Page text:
What is the difference between Delete and End?

The difference between delete and end

is that "delete" is to remove, get rid of or erase, especially written or printed material, or data on a computer or other device. [from 1600s] and "end" is the terminal point of something in space or time.

delete

end

Verb

  • To remove, get rid of or erase, especially written or printed material, or data on a computer or other device. [from 1600s]

Related terms

  • deleterious
  • deletion
  • delible

Exemple

  • Synonyms: erase, clear, strike, terminate, remove; delete
  • Antonyms: insert, main

Noun

  • (computing) A deletion.
  • (recorded entertainment industry) A remainder of a music or video release.
  • (uncountable) Alternative letter-case form of Delete

Exemple

  • Cascading updates and cascading deletes are useful features of the SQL Server database engine.
  • I lost the file when I accidentally hit delete.
  • One CRIA official pegs the total record sales of deletes and imports as high as 30 percent for 1976
  • The industry also continues to discuss how the new GATT will serve to prevent a flood of deletes into the market
  • Brian Robertson, president of the Canadian Recording Industry Assn. , says the flood of deletes could be more harmful than the last wave […]

Noun

  • The terminal point of something in space or time.
  • (by extension) The cessation of an effort, activity, state, or motion.
  • (by extension) Death.
  • The most extreme point of an object, especially one that is longer than it is wide.
  • Result.
  • A purpose, goal, or aim.
  • (cricket) One of the two parts of the ground used as a descriptive name for half of the ground.
  • (American football) The position at the end of either the offensive or defensive line, a tight end, a split end, a defensive end.
  • (curling) A period of play in which each team throws eight rocks, two per player, in alternating fashion.
  • (mathematics) An ideal point of a graph or other complex.
  • That which is left; a remnant; a fragment; a scrap.
  • One of the yarns of the worsted warp in a Brussels carpet.

Synonyms

  • (final point in space or time): conclusion, limit, terminus, termination
  • goal

Antonyms

  • (final point of something): beginning, start

Hyponyms

  • Audley End
  • big end
  • bitter end
  • Bourne End
  • Cliffsend, Cliffs End
  • Crouch End
  • East End
  • Elmers End
  • Four Lane Ends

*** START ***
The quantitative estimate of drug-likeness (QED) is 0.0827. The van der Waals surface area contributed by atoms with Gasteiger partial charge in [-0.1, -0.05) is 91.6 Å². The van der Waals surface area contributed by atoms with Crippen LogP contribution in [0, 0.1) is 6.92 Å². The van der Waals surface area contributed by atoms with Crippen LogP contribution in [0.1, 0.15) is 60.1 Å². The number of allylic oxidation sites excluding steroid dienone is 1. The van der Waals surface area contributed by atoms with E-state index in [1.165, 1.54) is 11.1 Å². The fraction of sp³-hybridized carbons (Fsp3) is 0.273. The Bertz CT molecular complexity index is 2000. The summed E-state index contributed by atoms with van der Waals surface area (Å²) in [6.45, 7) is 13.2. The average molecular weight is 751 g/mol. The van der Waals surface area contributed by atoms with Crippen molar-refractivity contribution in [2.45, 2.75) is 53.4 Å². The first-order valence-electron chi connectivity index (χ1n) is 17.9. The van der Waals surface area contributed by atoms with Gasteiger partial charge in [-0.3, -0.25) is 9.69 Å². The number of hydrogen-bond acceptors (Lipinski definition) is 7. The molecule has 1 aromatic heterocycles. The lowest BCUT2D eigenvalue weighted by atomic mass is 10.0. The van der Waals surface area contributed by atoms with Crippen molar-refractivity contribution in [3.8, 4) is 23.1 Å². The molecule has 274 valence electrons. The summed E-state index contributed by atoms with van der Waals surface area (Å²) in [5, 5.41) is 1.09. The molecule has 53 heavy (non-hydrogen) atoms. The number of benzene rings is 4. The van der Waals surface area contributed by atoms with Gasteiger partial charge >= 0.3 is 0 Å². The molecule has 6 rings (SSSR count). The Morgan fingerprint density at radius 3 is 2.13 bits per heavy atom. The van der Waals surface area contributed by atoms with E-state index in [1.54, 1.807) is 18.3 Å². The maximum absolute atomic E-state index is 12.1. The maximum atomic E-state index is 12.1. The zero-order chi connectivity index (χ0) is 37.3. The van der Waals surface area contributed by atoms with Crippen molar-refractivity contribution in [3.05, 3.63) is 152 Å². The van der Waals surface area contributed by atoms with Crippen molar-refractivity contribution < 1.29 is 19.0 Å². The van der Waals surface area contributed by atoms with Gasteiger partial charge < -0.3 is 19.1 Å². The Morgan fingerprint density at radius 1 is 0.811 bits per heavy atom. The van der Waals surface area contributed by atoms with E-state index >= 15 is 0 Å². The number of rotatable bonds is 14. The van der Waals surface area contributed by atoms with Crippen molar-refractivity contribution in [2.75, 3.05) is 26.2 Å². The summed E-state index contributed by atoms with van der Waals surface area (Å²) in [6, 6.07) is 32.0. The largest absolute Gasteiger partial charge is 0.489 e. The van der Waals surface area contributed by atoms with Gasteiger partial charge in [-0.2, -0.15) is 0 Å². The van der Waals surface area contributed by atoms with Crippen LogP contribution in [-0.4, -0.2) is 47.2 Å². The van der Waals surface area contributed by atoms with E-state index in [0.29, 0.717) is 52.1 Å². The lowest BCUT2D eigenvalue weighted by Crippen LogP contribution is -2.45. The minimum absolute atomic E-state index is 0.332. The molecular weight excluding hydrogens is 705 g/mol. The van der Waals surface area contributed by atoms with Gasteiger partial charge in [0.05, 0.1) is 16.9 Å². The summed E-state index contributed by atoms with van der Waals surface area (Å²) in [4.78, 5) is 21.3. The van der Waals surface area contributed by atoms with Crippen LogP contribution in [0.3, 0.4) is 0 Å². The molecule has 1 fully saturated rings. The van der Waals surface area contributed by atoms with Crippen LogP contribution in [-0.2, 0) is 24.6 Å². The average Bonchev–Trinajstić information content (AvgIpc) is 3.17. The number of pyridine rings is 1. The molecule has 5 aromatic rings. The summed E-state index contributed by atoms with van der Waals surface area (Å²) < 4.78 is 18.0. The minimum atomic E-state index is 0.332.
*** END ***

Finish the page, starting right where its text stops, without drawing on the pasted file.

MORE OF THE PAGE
• Hatch End
  • Land’s End
  • living end
  • loose end
  • Mile End
  • Princes End
  • rear end
  • split end
  • Streetly End
  • The End
  • tight end
  • Town End, Townend
  • Wallsend
  • weekend
  • West End

Related terms

  • at the end of the day
  • end in itself
  • End of Days
  • end of the line
  • end of the road
  • end piece
  • end product
  • end times
  • know which end is up
  • make ends meet
  • means to an end
  • off the deep end
  • on end
  • see past the end of one’s nose
  • short end of the stick
  • to this end
  • without end

Examples

  • they followed him… into a sort of a central hall; out of which they could dimly see other long tunnel-like passages branching, passages mysterious and without apparent end.
  • I told him about everything I could think of; and what I couldn’t think of he did. He asked about six questions during my yarn, but every question had a point to it. At the end he bowed and thanked me once more. As a thanker he was main-truck high; I never see anybody so polite.
  • At the end of the road, turn left.
  • At the end of the story, the main characters fall in love.
  • Is there no end to this madness?
  • He met a terrible end in the jungle.
  • I hope the end comes quickly.
  • Confound your hidden falsehood, and award / Either of you to be the other’s end.
  • A safe companion and and easy friend / Unblamed through life, lamented in thy end.
  • Hold the string at both ends.
  • My father always sat at the end of the table.
  • O that a man might know / The end of this day’s business ere it come!
  • But, losing her, the End of Living lose.
  • When every man is his own end, all things will come to a bad end.
  • There is a long argument to prove that foreign conquest is not the end of the State, showing that many people took the imperialist view.
  • The Pavillion End
  • Her husband, among various physical accomplishments, had been one of the most powerful ends that ever played football at New Haven […].
  • odds and ends
  • I clothe my naked villainy / With old odd ends stolen out of holy writ, / And seem a saint, when most I play the devil.

Verb

  • (intransitive, ergative) to come to an end
  • (transitive) To finish, terminate.

Examples

  • Is this movie never going to end?
  • The lesson will end when the bell rings.
  • The referee blew the whistle to end the game.
  • And on the seventh day God ended his worke […]
  • If thou keep promise, I shall end this strife
  • But play the man, stand up and end you, / When your sickness is your soul.
  • Ending civil wars is hard. Hatreds within countries often run far deeper than between them. The fighting rarely sticks to battlefields, as it can do between states. Civilians are rarely spared. And there are no borders to fall back behind.